During the Cuban Missile Crisis, as the government made alternative plans in case of war, Tazewell Shepard, an aide to President John F. Kennedy, wrote this memo to White House staff. This copy of the memo is addressed to Evelyn Lincoln, Kennedy’s longtime secretary.
As the crisis developed, officials in charge of emergency planning for government continuity found that their system suffered from “a cascade of problems,” as historian Alice L. George writes. Some of the bunkers meant to house government officials didn’t have protection from fallout. Communication between the bunkers was inadequate. And officials from the various departments were poorly apprised of the meanings of the various alert statuses and unsure of when or how they should evacuate.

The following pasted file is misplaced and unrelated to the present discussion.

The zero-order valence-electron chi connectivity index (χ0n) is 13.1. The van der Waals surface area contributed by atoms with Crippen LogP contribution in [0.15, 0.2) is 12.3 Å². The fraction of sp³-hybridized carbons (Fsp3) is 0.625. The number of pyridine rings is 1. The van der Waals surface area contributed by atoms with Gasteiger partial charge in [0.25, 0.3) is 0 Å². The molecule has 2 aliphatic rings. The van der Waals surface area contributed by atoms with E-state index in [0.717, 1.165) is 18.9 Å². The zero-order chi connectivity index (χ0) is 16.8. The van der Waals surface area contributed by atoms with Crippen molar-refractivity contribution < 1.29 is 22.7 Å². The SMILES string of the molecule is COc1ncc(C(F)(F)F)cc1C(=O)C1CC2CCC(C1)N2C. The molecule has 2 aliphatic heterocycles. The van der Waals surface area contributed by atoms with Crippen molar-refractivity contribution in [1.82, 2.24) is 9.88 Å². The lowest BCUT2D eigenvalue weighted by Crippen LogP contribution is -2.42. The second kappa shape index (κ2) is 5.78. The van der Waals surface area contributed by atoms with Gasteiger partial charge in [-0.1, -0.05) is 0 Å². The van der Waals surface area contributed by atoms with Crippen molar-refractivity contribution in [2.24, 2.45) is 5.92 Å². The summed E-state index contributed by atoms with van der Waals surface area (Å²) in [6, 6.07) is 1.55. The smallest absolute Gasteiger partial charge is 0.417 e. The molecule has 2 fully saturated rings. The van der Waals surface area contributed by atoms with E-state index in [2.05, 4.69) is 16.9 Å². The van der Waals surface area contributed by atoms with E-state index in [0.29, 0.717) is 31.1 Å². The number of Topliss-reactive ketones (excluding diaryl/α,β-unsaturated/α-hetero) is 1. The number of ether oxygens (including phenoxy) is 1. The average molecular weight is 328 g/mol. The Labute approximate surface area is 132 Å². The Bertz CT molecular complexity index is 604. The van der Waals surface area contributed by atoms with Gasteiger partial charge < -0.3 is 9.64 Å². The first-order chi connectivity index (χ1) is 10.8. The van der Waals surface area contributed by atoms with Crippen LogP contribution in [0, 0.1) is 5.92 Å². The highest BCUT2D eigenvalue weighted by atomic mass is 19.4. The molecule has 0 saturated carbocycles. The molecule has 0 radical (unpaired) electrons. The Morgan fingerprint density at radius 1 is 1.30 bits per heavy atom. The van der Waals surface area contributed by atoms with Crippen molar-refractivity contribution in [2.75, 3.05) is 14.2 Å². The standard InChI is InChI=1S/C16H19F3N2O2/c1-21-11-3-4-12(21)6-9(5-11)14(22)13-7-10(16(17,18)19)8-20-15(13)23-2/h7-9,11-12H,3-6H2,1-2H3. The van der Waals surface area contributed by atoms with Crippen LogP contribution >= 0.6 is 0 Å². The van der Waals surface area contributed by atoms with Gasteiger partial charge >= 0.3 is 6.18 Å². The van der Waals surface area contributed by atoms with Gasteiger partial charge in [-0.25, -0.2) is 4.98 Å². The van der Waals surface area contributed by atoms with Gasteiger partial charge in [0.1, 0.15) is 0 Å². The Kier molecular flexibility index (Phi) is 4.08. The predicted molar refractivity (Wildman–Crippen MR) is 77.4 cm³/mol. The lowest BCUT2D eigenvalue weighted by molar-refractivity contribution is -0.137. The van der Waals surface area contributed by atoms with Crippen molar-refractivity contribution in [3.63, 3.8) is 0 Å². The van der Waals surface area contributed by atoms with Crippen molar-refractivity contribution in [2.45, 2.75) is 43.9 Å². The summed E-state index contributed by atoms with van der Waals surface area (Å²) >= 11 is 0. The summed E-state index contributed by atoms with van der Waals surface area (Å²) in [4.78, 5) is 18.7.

Bill Geerhart, on his blog Conelrad Adjacent, writes that Shepard was tasked with coming up with a plan for the dependents of White House staff after aides began to receive their own evacuation plans, which didn’t include their families. Staff members were understandably concerned about the welfare of their spouses and children, and the Shepard memo was meant to assuage those fears.
Close readers, as Geerhart points out, might not have found the plans outlined in the memo very reassuring: “Captain Shepard does not include a Plan B to address the inevitable D.C. evacuation gridlock and general panic.”
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